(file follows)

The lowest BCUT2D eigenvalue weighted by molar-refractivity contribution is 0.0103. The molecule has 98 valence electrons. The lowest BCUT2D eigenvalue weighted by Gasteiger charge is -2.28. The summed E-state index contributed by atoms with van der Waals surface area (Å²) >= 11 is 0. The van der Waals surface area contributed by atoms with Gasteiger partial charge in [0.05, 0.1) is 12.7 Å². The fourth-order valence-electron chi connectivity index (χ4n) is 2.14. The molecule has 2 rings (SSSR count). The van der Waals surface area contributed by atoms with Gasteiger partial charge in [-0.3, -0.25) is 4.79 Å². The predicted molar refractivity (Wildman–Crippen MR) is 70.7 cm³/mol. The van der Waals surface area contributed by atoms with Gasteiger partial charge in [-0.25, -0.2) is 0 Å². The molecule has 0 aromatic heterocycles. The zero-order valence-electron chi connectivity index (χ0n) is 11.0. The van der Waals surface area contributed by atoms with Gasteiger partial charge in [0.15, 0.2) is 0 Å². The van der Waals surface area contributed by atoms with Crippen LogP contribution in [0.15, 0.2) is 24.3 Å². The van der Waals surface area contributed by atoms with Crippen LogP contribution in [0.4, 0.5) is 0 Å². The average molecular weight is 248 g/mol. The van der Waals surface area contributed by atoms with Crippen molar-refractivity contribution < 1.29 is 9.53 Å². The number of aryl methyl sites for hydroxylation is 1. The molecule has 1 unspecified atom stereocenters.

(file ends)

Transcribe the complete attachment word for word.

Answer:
The lowest BCUT2D eigenvalue weighted by molar-refractivity contribution is 0.0103. The molecule has 98 valence electrons. The lowest BCUT2D eigenvalue weighted by Gasteiger charge is -2.28. The summed E-state index contributed by atoms with van der Waals surface area (Å²) >= 11 is 0. The van der Waals surface area contributed by atoms with Gasteiger partial charge in [0.05, 0.1) is 12.7 Å². The fourth-order valence-electron chi connectivity index (χ4n) is 2.14. The molecule has 2 rings (SSSR count). The van der Waals surface area contributed by atoms with Gasteiger partial charge in [-0.3, -0.25) is 4.79 Å². The predicted molar refractivity (Wildman–Crippen MR) is 70.7 cm³/mol. The van der Waals surface area contributed by atoms with Gasteiger partial charge in [-0.25, -0.2) is 0 Å². The molecule has 0 aromatic heterocycles. The zero-order valence-electron chi connectivity index (χ0n) is 11.0. The van der Waals surface area contributed by atoms with Gasteiger partial charge in [0.15, 0.2) is 0 Å². The van der Waals surface area contributed by atoms with Crippen LogP contribution in [0.15, 0.2) is 24.3 Å². The van der Waals surface area contributed by atoms with Crippen LogP contribution in [0.4, 0.5) is 0 Å². The average molecular weight is 248 g/mol. The van der Waals surface area contributed by atoms with Crippen molar-refractivity contribution < 1.29 is 9.53 Å². The number of aryl methyl sites for hydroxylation is 1. The molecule has 1 unspecified atom stereocenters.